Cook, Serve, Delicious! is one of the most stressful but completely accurate job simulator games to come out in years. It’s a combination of short-order cooking and restaurant management that challenges the human ability to memorize and process commands while on pure autopilot. If you’ve actually ever worked in fast food, you know the feeling well.
Recently, developer Vertigo Gaming announced Cook, Serve, Delicious! 3, which will be in Early Access on Steam until a targeted January 2020 full release. Curious about the direction this next installment in the series would take and whether or not it would elaborate on some of the premises set up in the preceding game, I reached out to director David Galindo. Fans of formula refinement take note: that’s exactly with this new game plans to do, making some organizational and structural considerations along the way.
“Cook Serve Delicious! 3 is a much more story-focused game than the last two, though those who read the emails and food descriptions in the previous games won’t be too surprised with the game’s lore and setting,” Galindo tells me. The sequel will take place in the near future, where the player is on a cross country ride to the nation’s new capital of Nashville, Tenn., where they will compete in an Iron Cook Food Truck Championship.
“With this game, I’m taking the best components of the first and second game as well as introducing all-new play mechanics that considerably speed up the gameplay. You’ll be able to upgrade your food truck with gameplay changing modules as well as purchase foods for the entirely revamped menu system. Cook, Serve, Delicious! 2 didn’t have the best menu interface, which became very clear in some modes like the restaurant designer, so I’ve hired on a programmer to focus exclusively on redoing all the menus.”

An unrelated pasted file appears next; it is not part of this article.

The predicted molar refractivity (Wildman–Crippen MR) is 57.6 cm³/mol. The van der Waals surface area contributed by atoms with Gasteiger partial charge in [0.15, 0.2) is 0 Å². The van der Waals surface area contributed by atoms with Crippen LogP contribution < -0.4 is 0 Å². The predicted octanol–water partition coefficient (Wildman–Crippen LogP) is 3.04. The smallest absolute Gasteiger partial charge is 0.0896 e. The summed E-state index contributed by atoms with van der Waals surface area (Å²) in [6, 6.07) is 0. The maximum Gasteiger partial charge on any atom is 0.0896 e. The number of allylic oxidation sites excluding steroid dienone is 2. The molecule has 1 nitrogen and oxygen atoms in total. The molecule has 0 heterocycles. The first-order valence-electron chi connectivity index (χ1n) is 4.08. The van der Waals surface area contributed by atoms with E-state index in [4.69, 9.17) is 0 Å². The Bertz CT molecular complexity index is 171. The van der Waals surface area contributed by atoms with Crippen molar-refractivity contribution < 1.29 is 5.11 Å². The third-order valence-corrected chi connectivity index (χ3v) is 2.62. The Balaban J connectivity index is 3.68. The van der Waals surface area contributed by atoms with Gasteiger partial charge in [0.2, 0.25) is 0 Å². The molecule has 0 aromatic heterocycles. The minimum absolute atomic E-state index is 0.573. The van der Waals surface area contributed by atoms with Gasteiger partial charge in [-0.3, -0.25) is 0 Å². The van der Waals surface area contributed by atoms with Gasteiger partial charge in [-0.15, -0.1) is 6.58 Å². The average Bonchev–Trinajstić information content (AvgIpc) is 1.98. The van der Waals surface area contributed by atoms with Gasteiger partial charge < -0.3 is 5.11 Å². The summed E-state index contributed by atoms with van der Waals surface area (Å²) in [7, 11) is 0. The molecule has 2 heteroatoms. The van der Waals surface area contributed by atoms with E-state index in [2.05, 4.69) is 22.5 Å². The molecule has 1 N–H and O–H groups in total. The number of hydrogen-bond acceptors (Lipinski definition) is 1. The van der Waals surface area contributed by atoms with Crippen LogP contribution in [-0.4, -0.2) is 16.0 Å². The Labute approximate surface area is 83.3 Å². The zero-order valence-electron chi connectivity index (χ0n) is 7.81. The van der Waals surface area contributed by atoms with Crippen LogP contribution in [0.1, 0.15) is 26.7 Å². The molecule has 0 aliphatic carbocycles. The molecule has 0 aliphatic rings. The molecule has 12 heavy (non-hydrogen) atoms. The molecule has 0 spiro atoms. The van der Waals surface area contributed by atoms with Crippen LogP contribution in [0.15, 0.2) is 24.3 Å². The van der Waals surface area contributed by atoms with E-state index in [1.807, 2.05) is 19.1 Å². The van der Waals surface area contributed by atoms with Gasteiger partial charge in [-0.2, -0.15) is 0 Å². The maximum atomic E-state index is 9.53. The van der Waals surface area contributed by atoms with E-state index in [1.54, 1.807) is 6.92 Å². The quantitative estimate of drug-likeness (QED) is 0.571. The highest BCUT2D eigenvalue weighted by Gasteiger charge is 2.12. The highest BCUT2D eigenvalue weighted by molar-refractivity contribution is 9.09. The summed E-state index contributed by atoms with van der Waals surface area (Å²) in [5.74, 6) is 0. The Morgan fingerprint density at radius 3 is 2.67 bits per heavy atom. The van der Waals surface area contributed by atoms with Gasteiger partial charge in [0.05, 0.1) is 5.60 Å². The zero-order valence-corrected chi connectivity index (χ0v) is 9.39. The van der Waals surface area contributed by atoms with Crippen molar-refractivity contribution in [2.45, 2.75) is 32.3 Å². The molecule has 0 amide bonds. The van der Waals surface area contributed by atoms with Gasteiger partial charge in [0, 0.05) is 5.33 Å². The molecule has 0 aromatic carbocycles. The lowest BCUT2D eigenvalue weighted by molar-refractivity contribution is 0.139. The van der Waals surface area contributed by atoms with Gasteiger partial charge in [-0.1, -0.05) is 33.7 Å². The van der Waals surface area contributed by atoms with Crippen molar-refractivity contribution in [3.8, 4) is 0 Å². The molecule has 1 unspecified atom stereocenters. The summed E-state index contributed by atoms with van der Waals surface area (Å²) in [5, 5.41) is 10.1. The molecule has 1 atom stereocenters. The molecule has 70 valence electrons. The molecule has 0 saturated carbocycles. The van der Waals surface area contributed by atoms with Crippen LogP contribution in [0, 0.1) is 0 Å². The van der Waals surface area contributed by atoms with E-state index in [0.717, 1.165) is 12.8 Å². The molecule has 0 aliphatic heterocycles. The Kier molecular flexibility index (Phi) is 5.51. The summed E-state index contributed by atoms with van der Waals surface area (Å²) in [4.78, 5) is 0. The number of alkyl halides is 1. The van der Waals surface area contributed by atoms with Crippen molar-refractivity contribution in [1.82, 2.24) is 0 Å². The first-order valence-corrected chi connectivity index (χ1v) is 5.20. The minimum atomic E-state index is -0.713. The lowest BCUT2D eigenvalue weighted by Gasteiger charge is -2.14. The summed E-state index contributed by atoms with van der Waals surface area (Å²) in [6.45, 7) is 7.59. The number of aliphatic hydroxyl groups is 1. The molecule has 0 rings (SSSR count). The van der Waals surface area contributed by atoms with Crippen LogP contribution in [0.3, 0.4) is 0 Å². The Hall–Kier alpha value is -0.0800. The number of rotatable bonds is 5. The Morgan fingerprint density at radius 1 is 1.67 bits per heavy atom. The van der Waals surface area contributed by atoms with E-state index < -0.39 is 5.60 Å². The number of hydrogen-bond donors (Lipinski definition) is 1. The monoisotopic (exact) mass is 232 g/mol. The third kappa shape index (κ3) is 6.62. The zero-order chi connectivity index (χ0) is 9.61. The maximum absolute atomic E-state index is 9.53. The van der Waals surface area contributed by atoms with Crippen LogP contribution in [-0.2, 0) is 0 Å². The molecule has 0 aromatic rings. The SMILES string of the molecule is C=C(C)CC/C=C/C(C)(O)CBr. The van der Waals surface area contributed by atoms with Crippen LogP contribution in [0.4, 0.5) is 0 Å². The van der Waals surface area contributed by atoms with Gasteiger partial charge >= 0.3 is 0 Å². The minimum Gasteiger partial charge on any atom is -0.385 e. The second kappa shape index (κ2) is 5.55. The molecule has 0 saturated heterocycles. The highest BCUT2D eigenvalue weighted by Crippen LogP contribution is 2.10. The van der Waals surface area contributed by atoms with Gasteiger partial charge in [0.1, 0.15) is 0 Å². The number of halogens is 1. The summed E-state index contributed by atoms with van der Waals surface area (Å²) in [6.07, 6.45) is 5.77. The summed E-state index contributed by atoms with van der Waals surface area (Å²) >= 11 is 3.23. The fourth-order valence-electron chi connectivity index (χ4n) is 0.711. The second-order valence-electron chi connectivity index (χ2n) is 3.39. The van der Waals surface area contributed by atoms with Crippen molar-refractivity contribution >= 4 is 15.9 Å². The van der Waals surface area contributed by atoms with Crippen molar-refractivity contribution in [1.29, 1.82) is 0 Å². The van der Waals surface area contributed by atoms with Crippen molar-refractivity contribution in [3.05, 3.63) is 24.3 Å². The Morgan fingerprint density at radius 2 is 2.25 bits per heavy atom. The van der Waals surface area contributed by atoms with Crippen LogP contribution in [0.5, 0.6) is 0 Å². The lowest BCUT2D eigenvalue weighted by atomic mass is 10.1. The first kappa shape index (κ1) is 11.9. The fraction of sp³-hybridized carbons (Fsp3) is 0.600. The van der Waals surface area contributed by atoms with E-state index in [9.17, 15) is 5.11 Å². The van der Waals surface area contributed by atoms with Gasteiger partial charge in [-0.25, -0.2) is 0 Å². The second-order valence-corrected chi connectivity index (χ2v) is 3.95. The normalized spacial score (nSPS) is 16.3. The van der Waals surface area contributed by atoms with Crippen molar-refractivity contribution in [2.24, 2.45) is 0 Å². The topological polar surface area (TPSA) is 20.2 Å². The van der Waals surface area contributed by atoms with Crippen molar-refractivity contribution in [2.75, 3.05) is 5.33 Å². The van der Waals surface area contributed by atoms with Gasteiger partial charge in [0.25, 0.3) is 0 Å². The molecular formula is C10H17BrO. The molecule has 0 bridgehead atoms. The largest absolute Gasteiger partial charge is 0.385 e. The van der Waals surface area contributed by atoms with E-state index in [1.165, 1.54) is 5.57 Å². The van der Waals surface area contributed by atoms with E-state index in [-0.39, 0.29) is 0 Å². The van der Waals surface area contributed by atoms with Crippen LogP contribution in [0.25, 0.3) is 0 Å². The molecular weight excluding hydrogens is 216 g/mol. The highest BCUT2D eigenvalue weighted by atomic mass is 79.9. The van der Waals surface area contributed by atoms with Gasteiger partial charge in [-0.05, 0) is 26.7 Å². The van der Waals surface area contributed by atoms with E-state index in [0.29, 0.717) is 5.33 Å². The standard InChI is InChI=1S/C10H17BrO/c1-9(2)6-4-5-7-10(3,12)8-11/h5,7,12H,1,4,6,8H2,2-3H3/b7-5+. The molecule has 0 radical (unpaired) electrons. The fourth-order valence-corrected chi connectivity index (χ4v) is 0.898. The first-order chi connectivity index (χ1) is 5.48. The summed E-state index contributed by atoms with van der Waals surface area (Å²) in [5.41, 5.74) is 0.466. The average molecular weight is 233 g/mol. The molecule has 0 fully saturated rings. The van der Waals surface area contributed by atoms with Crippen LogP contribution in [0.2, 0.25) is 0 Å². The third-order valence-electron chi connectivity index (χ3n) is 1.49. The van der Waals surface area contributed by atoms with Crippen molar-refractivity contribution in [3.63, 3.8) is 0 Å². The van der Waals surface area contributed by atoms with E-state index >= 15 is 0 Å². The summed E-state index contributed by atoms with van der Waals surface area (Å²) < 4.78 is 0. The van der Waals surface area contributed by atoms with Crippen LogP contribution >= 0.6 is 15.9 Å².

As to other changes on the horizon, Galindo speaks of aspects that bogged the sequel down. “So with the last game there was not a lot of cohesiveness in the design of the menus—if you wanted to, say, practice making hamburgers before placing it on your menu, you had to back all the way out and go into a separate menu. Plus a lot of the menus weren’t consistent, in that some provided more details about foods than others. We’re merging a ton of menus in Cook, Serve, Delicious! 3 to make a much more streamlined experience.”
Indeed, one of the more frustrating parts of Cook, Serve, Delicious! 2 was how difficult it was to actually practice individual dishes, among other faux pas. There aren’t a lot of ways to isolate any problem areas and commit the keyboard commands to memory before being thrown into the chaos of a full shift. As I point out to Galindo, the game also didn’t necessarily include a lot of warm-up or enough of a tutorial aspect to learn the dishes of each restaurant, with a learning curve that swings wildly between its Zen and Standard modes. He says, “I agree that there’s not a real middle ground, but with this game, there’s going to be a completely new way to play through the game… It’s both something new to the series while still being very familiar for Cook, Serve, Delicious vets.” He goes on to add that the build mode from Cook, Serve, Delicious! 2 will not be present in the game, promising to share more with me on both topics during our upcoming meeting at PAX West. “While the nature of a food truck doesn’t lend itself as well to customization like a restaurant, we do have some ideas in mind for some customization options.”
It’ll be interesting to see how the improved features, including the visual style, affect the game’s difficulty and learning curve. The means to really isolate and practice singular dishes would make the game more approachable for beginners and easier to master for seasoned players. Either way, we’ll know more once I visit the Indie Megabooth and play the Cook, Serve, Delicious! 3 demo this weekend at PAX West 2019.
Holly Green is the assistant editor of Paste Games and a reporter and semiprofessional photographer. She is also the author of Fry Scores: An Unofficial Guide To Video Game Grub. You can find her work at Gamasutra, Polygon, Unwinnable, and other videogame news publications.